The EU ombudsman argues that beside the two basic documents - the guidelines and the directives - the EU should make decisions public as soon as clarity emerges on the rights of EU citizens in the UK and vice versa. This would also extend to external inputs and documents that are being lobbied by stakeholders.

She recalls that the transparency regime is not there "to do harm" to the EU's interests, and in particular cases, withholding documents could be justified.

Transparency International EU (TI) also said in a statement to EUobserver that it is "absolutely paramount that the Brexit negotiations are as open and as transparent as possible", as they influence the future of the EU itself.

"If they want the negotiations to go well, they need to ensure full transparency," the advocacy group said.

"In order to ensure market stability, actors need to be able to follow the state of the negotiations. Otherwise this might have damaging effects on both sides of the channel," TI added, while welcoming the intention of the EU Commission to publish the negotiating mandate for Barnier.

MEPs draw 'red lines' on Brexit deal

MEPs will stress that the UK and EU members have no right to conclude separate deals during Brexit talks, according to a draft resolution seen by EUobserver.

'Unhappy' day as UK delivers Brexit letter

European Council chief Donald Tusk said that "damage control" starts for the EU, as British PM Theresa May has invoked Article 50 nine months after the UK voted to leave the bloc.

Barnier unveils EU's Brexit goals

Barnier to set out EU negotiating positions on citizens' rights, divorce costs, and Ireland in Brexit talks, amid a prickly atmosphere between London and Brussels.

May surprises EU with snap election

The UK prime minister has blamed the parliament for divisions in the country and called for a vote on 8 June, which she hopes will result in a pro-Brexit majority. The EU says the vote will not change its plans.

Analysis

What are the key points of the Brexit deal?

Here is a brief summary of the main points of the 'joint report', the outline of the Brexit divorce deal reached on Friday morning - and what still lies ahead.

EU leaders welcome Brexit divorce deal

British prime minister May's fellow leaders in Europe welcomed Friday's hard-won Brexit agreement on divorce, but Berlin in particular warned that the more 'highly complex' part of negotiations is to come.

Stakeholders' Highlights

  1. ACCACFOs Risk Losing Relevance If They Do Not Embrace Technology
  2. UNICEFMake the Digital World Safer for Children & Increase Access for the Most Disadvantaged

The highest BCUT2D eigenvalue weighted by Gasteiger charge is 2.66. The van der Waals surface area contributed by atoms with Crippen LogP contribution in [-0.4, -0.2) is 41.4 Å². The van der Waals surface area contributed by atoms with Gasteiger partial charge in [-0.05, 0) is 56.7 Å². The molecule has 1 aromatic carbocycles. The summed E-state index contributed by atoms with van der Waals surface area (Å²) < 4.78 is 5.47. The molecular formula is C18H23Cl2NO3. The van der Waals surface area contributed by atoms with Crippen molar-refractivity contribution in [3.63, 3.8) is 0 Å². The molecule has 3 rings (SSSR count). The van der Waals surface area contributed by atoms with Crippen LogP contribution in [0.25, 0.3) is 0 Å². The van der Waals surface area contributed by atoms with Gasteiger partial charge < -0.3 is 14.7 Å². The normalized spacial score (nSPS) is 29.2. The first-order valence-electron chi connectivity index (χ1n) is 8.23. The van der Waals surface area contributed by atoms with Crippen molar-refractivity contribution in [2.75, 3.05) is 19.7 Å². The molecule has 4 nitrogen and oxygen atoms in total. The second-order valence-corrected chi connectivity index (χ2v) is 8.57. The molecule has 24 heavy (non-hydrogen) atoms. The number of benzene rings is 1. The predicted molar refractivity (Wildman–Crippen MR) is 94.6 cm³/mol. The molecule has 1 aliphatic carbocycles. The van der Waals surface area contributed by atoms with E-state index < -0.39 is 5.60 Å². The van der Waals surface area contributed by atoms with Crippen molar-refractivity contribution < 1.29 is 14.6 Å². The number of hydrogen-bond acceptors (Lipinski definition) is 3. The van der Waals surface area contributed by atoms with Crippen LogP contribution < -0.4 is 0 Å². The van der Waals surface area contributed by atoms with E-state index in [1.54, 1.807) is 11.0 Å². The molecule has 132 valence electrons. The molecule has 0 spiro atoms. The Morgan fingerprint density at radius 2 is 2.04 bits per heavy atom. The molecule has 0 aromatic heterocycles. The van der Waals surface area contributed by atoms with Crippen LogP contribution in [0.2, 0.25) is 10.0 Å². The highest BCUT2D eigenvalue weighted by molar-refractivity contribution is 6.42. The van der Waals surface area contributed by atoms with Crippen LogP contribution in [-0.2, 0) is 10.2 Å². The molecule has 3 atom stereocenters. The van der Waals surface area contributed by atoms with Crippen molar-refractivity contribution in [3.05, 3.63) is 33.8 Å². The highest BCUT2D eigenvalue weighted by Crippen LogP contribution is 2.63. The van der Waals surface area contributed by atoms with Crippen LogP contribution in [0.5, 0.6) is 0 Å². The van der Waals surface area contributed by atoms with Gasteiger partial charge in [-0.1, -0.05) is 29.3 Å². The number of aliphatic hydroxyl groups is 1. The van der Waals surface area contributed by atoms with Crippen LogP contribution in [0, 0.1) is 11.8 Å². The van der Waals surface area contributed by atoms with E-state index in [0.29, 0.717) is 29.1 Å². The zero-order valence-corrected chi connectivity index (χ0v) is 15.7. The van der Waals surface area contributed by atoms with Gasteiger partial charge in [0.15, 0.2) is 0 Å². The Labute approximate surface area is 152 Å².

3. European Jewish CongressWelcomes Recognition of Jerusalem as the Capital of Israel and Calls on EU States to Follow Suit
  4. Mission of China to the EUChina and EU Boost Innovation Cooperation Under Horizon 2020
  5. European Gaming & Betting AssociationJuncker’s "Political" Commission Leaves Gambling Reforms to the Court
  6. AJC Transatlantic InstituteAJC Applauds U.S. Recognition of Jerusalem as Israel’s Capital City
  7. EU2017EEEU Telecom Ministers Reached an Agreement on the 5G Roadmap
  8. European Friends of ArmeniaEU-Armenia Relations in the CEPA Era: What's Next?
  9. Mission of China to the EU16+1 Cooperation Injects New Vigour Into China-EU Ties
  10. EPSUEU Blacklist of Tax Havens Is a Sham
  11. EU2017EERole of Culture in Building Cohesive Societies in Europe
  12. ILGA EuropeCongratulations to Austria - Court Overturns Barriers to Equal Marriage

Stakeholders' Highlights

  1. Centre Maurits CoppietersCelebrating Diversity, Citizenship and the European Project With Fundació Josep Irla
  2. European Healthy Lifestyle AllianceUnderstanding the Social Consequences of Obesity
  3. Union for the MediterraneanMediterranean Countries Commit to Strengthening Women's Role in Region
  4. Bio-Based IndustriesRegistration for BBI JU Stakeholder Forum about to close. Last chance to register!
  5. European Heart NetworkThe Time Is Ripe for Simplified Front-Of-Pack Nutrition Labelling
  6. Counter BalanceNew EU External Investment Plan Risks Sidelining Development Objectives
  7. EU2017EEEAS Calls for Eastern Partnership Countries to Enter EU Market Through Estonia
  8. Dialogue PlatformThe Turkey I No Longer Know
  9. World Vision7 Million Children at Risk in the DRC: Donor Meeting to Focus on Saving More Lives
  10. EPSU-Eurelectric-IndustriAllElectricity European Social Partners Stand up for Just Energy Transition
  11. European Friends of ArmeniaSignature of CEPA Marks a Fresh Start for EU-Armenia Relations
  12. Nordic Council of MinistersNordic Energy Ministers Pledge to Work More Closely at Nordic and EU Level